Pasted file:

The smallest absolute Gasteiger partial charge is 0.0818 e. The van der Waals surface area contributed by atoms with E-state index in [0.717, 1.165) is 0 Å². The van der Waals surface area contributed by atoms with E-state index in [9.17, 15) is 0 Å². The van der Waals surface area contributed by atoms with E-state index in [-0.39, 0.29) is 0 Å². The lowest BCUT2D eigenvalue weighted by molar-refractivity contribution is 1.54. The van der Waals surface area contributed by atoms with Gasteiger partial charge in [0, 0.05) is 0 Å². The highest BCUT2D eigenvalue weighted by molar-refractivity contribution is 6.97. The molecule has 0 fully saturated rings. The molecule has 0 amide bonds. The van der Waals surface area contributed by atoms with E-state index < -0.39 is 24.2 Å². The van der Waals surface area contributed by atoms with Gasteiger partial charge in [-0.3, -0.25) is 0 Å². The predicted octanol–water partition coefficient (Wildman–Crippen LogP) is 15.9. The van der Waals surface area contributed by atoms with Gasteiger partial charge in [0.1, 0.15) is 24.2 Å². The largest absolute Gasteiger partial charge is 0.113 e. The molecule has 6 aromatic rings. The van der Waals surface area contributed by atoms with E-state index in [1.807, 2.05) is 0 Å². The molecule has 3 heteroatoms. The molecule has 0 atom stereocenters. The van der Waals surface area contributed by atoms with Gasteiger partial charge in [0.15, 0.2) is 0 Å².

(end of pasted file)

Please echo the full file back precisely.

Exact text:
The smallest absolute Gasteiger partial charge is 0.0818 e. The van der Waals surface area contributed by atoms with E-state index in [0.717, 1.165) is 0 Å². The van der Waals surface area contributed by atoms with E-state index in [9.17, 15) is 0 Å². The van der Waals surface area contributed by atoms with E-state index in [-0.39, 0.29) is 0 Å². The lowest BCUT2D eigenvalue weighted by molar-refractivity contribution is 1.54. The van der Waals surface area contributed by atoms with Gasteiger partial charge in [0, 0.05) is 0 Å². The highest BCUT2D eigenvalue weighted by molar-refractivity contribution is 6.97. The molecule has 0 fully saturated rings. The molecule has 0 amide bonds. The van der Waals surface area contributed by atoms with E-state index < -0.39 is 24.2 Å². The van der Waals surface area contributed by atoms with Gasteiger partial charge in [-0.3, -0.25) is 0 Å². The predicted octanol–water partition coefficient (Wildman–Crippen LogP) is 15.9. The van der Waals surface area contributed by atoms with Gasteiger partial charge in [0.1, 0.15) is 24.2 Å². The largest absolute Gasteiger partial charge is 0.113 e. The molecule has 6 aromatic rings. The van der Waals surface area contributed by atoms with E-state index in [1.807, 2.05) is 0 Å². The molecule has 3 heteroatoms. The molecule has 0 atom stereocenters. The van der Waals surface area contributed by atoms with Gasteiger partial charge in [0.15, 0.2) is 0 Å².